“We were actually able to rehome that dog back here where he found a family and now he is living his best life ever.

“With the younger generation in China there seems to be more of an opposition towards the dog meat trade, and hopefully at some point I think it will stop.”

Speaking of how Little China Dog Rescue (LCDR) has fared during the pandemic, Shakira, who comes from Castlewellan, Co Down, and is the group’s deputy chairperson, said she and founder Gabby Gardiner have seen numbers drop dramatically in terms of the amount of dogs they have been able to fly over to Northern Ireland from China, but that interest from members of the public inquiring about adopting a rescue dog has remained strong.

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Ricky after being rehomed by Naughty Mutt Nice dog groomers

Ricky after being rehomed by Naughty Mutt Nice dog groomers

Ricky after being rehomed by Naughty Mutt Nice dog groomers

“We do have a lot of people, more so now, looking for dogs and we also have a lot of people offering to foster, but what we’re finding is that whenever you back to that person saying you may have a dog for them, they’re then saying they might have to go back to work and might not be able to look after it.”

Shakira also explained how the pandemic has had a massive hit to the charity in terms of fundraising.

“It’s so expensive to get the dogs out of China, and there are so many restrictions on at the moment that it’s nearly impossible.

“China is like everywhere else in that everything has stopped because of the pandemic. We haven’t really been able to get any more dogs out since the pandemic started – just a handful have been rescued.

Begging

“Our biggest problem at the moment is that we obviously can’t get out fundraising.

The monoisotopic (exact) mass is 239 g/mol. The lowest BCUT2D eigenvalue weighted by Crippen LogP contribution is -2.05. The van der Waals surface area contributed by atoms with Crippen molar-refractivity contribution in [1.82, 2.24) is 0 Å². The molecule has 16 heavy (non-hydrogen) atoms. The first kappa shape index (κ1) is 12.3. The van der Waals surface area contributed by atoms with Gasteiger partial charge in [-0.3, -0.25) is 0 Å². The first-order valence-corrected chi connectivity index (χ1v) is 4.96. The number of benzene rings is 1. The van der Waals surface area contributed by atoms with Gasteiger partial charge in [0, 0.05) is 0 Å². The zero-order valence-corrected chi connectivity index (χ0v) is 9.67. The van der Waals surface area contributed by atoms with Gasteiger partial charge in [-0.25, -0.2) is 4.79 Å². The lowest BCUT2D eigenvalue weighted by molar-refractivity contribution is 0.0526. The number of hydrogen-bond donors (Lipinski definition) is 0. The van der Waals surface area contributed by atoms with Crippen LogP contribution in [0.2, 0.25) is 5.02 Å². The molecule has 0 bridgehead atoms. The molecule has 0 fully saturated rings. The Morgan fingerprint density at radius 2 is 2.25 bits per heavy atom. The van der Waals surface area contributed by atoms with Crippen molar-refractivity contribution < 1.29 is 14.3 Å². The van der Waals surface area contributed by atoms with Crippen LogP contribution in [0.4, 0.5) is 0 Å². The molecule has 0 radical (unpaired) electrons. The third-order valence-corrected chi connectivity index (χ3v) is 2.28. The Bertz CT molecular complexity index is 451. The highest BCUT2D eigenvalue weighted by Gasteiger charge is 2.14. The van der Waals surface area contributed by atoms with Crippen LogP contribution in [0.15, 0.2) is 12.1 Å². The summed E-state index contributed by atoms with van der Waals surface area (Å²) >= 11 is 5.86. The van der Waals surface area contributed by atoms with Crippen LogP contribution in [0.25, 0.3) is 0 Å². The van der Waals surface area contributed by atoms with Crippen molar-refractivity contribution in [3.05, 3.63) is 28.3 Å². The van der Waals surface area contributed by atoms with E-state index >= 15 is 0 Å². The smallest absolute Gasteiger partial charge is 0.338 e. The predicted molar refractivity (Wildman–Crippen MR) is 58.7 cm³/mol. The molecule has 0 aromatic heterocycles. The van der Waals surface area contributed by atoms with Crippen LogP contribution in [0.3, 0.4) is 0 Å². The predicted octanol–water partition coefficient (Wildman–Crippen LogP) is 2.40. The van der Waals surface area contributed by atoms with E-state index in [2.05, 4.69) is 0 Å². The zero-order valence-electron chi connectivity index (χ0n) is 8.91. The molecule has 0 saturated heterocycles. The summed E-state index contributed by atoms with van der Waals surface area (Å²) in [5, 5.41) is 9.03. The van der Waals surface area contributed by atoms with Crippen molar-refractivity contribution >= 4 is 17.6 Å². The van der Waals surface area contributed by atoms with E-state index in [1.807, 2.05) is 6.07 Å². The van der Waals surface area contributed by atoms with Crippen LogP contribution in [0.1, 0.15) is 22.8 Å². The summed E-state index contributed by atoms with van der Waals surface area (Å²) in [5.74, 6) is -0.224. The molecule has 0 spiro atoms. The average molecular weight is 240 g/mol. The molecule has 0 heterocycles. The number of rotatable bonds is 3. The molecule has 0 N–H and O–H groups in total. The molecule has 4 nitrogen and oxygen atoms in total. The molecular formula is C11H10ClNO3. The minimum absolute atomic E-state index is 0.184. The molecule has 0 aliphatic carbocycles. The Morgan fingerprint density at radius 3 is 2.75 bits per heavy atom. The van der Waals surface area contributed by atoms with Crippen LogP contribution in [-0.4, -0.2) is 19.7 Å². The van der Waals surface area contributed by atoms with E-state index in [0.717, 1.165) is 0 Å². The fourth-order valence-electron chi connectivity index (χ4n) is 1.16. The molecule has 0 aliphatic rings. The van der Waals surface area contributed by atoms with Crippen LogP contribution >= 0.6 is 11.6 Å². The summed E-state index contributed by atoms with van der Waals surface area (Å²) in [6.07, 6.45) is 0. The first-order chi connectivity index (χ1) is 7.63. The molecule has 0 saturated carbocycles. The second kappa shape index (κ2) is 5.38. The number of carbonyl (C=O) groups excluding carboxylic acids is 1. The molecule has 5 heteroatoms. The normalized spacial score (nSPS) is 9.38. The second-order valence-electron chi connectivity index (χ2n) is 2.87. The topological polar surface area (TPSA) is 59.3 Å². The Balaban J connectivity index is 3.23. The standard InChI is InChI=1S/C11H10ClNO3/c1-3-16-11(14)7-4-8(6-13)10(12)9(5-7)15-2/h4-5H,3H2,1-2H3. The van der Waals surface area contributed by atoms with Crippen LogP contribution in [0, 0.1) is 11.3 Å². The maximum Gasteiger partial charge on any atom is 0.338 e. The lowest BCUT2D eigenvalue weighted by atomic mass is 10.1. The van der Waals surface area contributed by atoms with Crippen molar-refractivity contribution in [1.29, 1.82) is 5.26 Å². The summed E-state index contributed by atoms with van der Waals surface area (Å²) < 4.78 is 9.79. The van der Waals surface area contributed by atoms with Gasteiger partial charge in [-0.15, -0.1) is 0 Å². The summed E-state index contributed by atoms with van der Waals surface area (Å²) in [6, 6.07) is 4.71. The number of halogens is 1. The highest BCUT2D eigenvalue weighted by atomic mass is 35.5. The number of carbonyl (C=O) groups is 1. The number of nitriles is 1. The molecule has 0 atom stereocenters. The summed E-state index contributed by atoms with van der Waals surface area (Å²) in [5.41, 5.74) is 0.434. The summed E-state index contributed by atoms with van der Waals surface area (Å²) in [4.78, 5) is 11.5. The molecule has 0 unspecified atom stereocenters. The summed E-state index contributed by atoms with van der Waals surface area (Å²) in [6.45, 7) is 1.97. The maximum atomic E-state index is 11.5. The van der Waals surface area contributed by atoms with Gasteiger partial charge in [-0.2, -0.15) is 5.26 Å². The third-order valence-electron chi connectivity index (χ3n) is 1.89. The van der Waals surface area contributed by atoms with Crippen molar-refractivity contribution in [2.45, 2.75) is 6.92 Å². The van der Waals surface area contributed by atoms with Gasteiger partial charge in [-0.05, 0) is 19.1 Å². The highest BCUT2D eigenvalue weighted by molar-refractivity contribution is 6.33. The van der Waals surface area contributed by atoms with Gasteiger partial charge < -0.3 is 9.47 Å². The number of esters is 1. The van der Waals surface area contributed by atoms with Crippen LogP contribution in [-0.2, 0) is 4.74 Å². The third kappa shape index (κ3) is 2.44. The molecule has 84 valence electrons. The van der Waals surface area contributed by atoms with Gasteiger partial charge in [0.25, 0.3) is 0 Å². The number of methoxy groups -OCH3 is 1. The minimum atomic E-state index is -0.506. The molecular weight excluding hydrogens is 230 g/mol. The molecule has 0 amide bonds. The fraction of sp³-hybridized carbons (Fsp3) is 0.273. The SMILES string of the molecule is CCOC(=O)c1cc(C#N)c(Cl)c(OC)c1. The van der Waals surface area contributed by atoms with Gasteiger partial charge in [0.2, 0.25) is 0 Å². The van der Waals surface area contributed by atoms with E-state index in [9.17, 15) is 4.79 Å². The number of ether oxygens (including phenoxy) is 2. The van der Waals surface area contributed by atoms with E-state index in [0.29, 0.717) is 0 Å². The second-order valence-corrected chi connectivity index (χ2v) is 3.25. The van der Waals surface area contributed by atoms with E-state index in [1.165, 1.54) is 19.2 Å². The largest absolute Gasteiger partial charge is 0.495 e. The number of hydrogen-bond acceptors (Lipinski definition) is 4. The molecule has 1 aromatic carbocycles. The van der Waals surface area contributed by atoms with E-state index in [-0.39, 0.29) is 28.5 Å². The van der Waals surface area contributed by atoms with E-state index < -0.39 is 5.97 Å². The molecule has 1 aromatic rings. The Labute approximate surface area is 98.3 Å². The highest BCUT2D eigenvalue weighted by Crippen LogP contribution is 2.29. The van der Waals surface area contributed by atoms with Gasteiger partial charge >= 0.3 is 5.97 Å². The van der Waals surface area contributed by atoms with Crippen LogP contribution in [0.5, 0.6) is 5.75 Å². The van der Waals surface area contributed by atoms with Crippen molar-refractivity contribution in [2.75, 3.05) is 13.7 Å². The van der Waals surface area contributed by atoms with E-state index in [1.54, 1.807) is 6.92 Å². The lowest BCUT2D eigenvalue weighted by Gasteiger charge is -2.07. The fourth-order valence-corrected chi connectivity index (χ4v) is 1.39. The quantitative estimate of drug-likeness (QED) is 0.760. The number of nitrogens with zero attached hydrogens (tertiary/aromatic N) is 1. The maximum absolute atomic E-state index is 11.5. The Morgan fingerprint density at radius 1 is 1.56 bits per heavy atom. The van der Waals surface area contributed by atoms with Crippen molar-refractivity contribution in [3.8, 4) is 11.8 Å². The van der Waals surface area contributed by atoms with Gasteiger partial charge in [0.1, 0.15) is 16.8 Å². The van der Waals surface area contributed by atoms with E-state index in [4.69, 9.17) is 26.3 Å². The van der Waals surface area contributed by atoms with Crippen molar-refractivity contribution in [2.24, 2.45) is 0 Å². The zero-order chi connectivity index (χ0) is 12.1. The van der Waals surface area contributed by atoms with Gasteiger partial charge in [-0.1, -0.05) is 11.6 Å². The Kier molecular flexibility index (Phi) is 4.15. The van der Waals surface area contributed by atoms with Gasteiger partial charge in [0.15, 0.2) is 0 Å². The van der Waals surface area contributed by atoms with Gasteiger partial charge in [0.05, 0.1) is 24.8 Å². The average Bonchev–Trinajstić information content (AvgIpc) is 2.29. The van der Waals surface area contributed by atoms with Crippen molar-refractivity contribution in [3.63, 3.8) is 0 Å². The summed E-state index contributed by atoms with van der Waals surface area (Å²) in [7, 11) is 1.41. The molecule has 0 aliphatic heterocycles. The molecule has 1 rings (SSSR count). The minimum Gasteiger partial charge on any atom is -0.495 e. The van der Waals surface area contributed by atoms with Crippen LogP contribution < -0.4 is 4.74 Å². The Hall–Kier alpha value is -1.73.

“We feel as if we’re constantly begging at the moment. We still have to pay the boarding fees and our food bills.”

While LCDR has access to sanctuaries in China where rescued dogs are looked after before being flown to their new homes, Shakira says it is the aim of the charity to have their own sanctuary in Northern Ireland where pooches can receive medical care and treatment.

“In China we have a safe haven for the dogs, and the people there are amazing– they look after the dogs as if they were their own.

“In the future we would love to have a centre here where we’re able to look after the dogs before they’re rehomed. At the moment the process we have is that we already have homes lined up for the dogs while they are still in China, so they have families waiting for them when they arrive here.

“If they need more thorough medical care when they first arrive we send them to rehab foster homes first.”

She added: “Up until now in terms of dogs finding new homes, with had a very high success rate, and becoming an official charity will help us even more when things get back to normal, but we’re really struggling for funding and need the public’s help to continue to save dogs from the cruel meat trade, now more than ever before.”

*For more information on LCDR, or to donate, visit www.littlechinadogrescue.co.uk/donate or you can donate through Paypal directly at www.paypal.me/doggy911.